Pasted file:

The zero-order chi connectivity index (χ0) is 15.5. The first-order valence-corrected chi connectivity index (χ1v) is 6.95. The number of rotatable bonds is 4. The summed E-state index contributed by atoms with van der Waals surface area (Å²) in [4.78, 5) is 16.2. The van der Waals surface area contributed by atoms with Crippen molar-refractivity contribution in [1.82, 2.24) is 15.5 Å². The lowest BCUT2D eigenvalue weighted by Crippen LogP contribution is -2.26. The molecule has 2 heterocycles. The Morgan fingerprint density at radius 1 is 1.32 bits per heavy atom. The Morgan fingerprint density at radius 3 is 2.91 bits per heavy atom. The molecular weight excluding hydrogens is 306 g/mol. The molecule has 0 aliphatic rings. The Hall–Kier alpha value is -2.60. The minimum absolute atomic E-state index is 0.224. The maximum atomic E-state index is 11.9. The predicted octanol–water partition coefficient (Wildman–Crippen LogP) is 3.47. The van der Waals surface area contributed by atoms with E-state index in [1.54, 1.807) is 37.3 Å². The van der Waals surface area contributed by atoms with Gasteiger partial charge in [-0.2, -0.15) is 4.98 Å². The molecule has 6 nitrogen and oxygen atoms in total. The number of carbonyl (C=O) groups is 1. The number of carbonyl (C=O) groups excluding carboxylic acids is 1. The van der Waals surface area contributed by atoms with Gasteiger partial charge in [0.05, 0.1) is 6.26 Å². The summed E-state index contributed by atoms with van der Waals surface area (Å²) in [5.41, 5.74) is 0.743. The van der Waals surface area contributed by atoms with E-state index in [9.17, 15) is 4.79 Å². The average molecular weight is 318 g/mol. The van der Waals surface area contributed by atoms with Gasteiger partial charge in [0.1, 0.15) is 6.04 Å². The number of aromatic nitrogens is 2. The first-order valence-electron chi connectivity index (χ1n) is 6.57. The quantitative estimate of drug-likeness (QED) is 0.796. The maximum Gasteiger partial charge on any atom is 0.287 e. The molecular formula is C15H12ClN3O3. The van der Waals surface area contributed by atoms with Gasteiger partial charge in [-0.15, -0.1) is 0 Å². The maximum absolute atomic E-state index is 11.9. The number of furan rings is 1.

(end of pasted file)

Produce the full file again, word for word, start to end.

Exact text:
The zero-order chi connectivity index (χ0) is 15.5. The first-order valence-corrected chi connectivity index (χ1v) is 6.95. The number of rotatable bonds is 4. The summed E-state index contributed by atoms with van der Waals surface area (Å²) in [4.78, 5) is 16.2. The van der Waals surface area contributed by atoms with Crippen molar-refractivity contribution in [1.82, 2.24) is 15.5 Å². The lowest BCUT2D eigenvalue weighted by Crippen LogP contribution is -2.26. The molecule has 2 heterocycles. The Morgan fingerprint density at radius 1 is 1.32 bits per heavy atom. The Morgan fingerprint density at radius 3 is 2.91 bits per heavy atom. The molecular weight excluding hydrogens is 306 g/mol. The molecule has 0 aliphatic rings. The Hall–Kier alpha value is -2.60. The minimum absolute atomic E-state index is 0.224. The maximum atomic E-state index is 11.9. The predicted octanol–water partition coefficient (Wildman–Crippen LogP) is 3.47. The van der Waals surface area contributed by atoms with E-state index in [1.54, 1.807) is 37.3 Å². The van der Waals surface area contributed by atoms with Gasteiger partial charge in [-0.2, -0.15) is 4.98 Å². The molecule has 6 nitrogen and oxygen atoms in total. The number of carbonyl (C=O) groups is 1. The number of carbonyl (C=O) groups excluding carboxylic acids is 1. The van der Waals surface area contributed by atoms with Gasteiger partial charge in [0.05, 0.1) is 6.26 Å². The summed E-state index contributed by atoms with van der Waals surface area (Å²) in [5.41, 5.74) is 0.743. The van der Waals surface area contributed by atoms with E-state index in [9.17, 15) is 4.79 Å². The average molecular weight is 318 g/mol. The van der Waals surface area contributed by atoms with Gasteiger partial charge in [0.1, 0.15) is 6.04 Å². The number of aromatic nitrogens is 2. The first-order valence-electron chi connectivity index (χ1n) is 6.57. The quantitative estimate of drug-likeness (QED) is 0.796. The maximum Gasteiger partial charge on any atom is 0.287 e. The molecular formula is C15H12ClN3O3. The van der Waals surface area contributed by atoms with Gasteiger partial charge in [-0.15, -0.1) is 0 Å². The maximum absolute atomic E-state index is 11.9. The number of furan rings is 1.